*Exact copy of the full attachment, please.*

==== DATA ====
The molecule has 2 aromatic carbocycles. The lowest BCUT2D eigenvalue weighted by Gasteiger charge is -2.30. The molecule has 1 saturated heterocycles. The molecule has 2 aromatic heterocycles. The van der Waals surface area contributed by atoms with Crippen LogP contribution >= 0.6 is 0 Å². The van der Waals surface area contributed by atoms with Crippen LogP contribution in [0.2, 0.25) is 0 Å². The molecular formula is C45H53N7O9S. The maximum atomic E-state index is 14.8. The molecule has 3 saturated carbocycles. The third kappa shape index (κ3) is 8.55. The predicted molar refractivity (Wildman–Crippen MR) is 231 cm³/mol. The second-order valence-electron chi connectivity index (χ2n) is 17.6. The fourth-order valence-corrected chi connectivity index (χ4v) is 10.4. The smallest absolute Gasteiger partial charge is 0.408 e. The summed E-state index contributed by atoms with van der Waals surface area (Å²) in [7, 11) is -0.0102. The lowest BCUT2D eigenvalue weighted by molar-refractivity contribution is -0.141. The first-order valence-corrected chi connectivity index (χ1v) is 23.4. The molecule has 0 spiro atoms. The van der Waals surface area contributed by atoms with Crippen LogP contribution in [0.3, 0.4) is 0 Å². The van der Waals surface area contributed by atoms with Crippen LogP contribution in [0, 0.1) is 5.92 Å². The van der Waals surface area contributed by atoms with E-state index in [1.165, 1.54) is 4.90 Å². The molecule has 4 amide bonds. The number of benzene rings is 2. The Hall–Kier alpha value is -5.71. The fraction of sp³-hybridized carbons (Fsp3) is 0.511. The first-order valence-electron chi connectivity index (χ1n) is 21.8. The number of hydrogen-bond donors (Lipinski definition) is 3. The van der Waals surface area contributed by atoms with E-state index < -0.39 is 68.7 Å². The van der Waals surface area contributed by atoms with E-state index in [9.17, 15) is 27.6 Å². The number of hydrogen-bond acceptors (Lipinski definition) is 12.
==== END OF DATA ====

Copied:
The molecule has 2 aromatic carbocycles. The lowest BCUT2D eigenvalue weighted by Gasteiger charge is -2.30. The molecule has 1 saturated heterocycles. The molecule has 2 aromatic heterocycles. The van der Waals surface area contributed by atoms with Crippen LogP contribution >= 0.6 is 0 Å². The van der Waals surface area contributed by atoms with Crippen LogP contribution in [0.2, 0.25) is 0 Å². The molecular formula is C45H53N7O9S. The maximum atomic E-state index is 14.8. The molecule has 3 saturated carbocycles. The third kappa shape index (κ3) is 8.55. The predicted molar refractivity (Wildman–Crippen MR) is 231 cm³/mol. The second-order valence-electron chi connectivity index (χ2n) is 17.6. The fourth-order valence-corrected chi connectivity index (χ4v) is 10.4. The smallest absolute Gasteiger partial charge is 0.408 e. The summed E-state index contributed by atoms with van der Waals surface area (Å²) in [7, 11) is -0.0102. The lowest BCUT2D eigenvalue weighted by molar-refractivity contribution is -0.141. The first-order valence-corrected chi connectivity index (χ1v) is 23.4. The molecule has 0 spiro atoms. The van der Waals surface area contributed by atoms with Crippen LogP contribution in [0.3, 0.4) is 0 Å². The van der Waals surface area contributed by atoms with Crippen LogP contribution in [0, 0.1) is 5.92 Å². The van der Waals surface area contributed by atoms with E-state index in [1.165, 1.54) is 4.90 Å². The molecule has 4 amide bonds. The number of benzene rings is 2. The Hall–Kier alpha value is -5.71. The fraction of sp³-hybridized carbons (Fsp3) is 0.511. The first-order valence-electron chi connectivity index (χ1n) is 21.8. The number of hydrogen-bond donors (Lipinski definition) is 3. The van der Waals surface area contributed by atoms with E-state index < -0.39 is 68.7 Å². The van der Waals surface area contributed by atoms with E-state index in [9.17, 15) is 27.6 Å². The number of hydrogen-bond acceptors (Lipinski definition) is 12.